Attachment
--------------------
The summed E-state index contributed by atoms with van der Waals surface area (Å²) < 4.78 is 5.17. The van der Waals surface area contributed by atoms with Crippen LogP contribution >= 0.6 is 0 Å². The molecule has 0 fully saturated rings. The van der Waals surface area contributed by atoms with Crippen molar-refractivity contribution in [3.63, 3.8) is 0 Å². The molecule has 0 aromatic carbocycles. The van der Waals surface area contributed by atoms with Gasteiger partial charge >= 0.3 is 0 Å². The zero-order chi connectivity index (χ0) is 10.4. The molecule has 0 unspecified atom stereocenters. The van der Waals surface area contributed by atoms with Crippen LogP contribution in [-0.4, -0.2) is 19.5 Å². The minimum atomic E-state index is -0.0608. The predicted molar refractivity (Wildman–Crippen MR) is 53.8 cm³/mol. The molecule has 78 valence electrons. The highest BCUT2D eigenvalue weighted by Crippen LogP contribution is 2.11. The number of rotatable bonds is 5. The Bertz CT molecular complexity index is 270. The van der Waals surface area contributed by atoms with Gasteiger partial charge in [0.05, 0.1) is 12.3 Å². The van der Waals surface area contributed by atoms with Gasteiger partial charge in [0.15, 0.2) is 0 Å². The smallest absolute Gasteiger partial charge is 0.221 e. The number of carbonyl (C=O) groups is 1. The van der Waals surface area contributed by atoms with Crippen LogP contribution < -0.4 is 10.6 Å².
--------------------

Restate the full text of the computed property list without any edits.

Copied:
The summed E-state index contributed by atoms with van der Waals surface area (Å²) < 4.78 is 5.17. The van der Waals surface area contributed by atoms with Crippen LogP contribution >= 0.6 is 0 Å². The molecule has 0 fully saturated rings. The van der Waals surface area contributed by atoms with Crippen molar-refractivity contribution in [3.63, 3.8) is 0 Å². The molecule has 0 aromatic carbocycles. The van der Waals surface area contributed by atoms with Gasteiger partial charge >= 0.3 is 0 Å². The zero-order chi connectivity index (χ0) is 10.4. The molecule has 0 unspecified atom stereocenters. The van der Waals surface area contributed by atoms with Crippen LogP contribution in [-0.4, -0.2) is 19.5 Å². The minimum atomic E-state index is -0.0608. The predicted molar refractivity (Wildman–Crippen MR) is 53.8 cm³/mol. The molecule has 78 valence electrons. The highest BCUT2D eigenvalue weighted by Crippen LogP contribution is 2.11. The number of rotatable bonds is 5. The Bertz CT molecular complexity index is 270. The van der Waals surface area contributed by atoms with Gasteiger partial charge in [0.05, 0.1) is 12.3 Å². The van der Waals surface area contributed by atoms with Gasteiger partial charge in [0.15, 0.2) is 0 Å². The smallest absolute Gasteiger partial charge is 0.221 e. The number of carbonyl (C=O) groups is 1. The van der Waals surface area contributed by atoms with Crippen LogP contribution < -0.4 is 10.6 Å².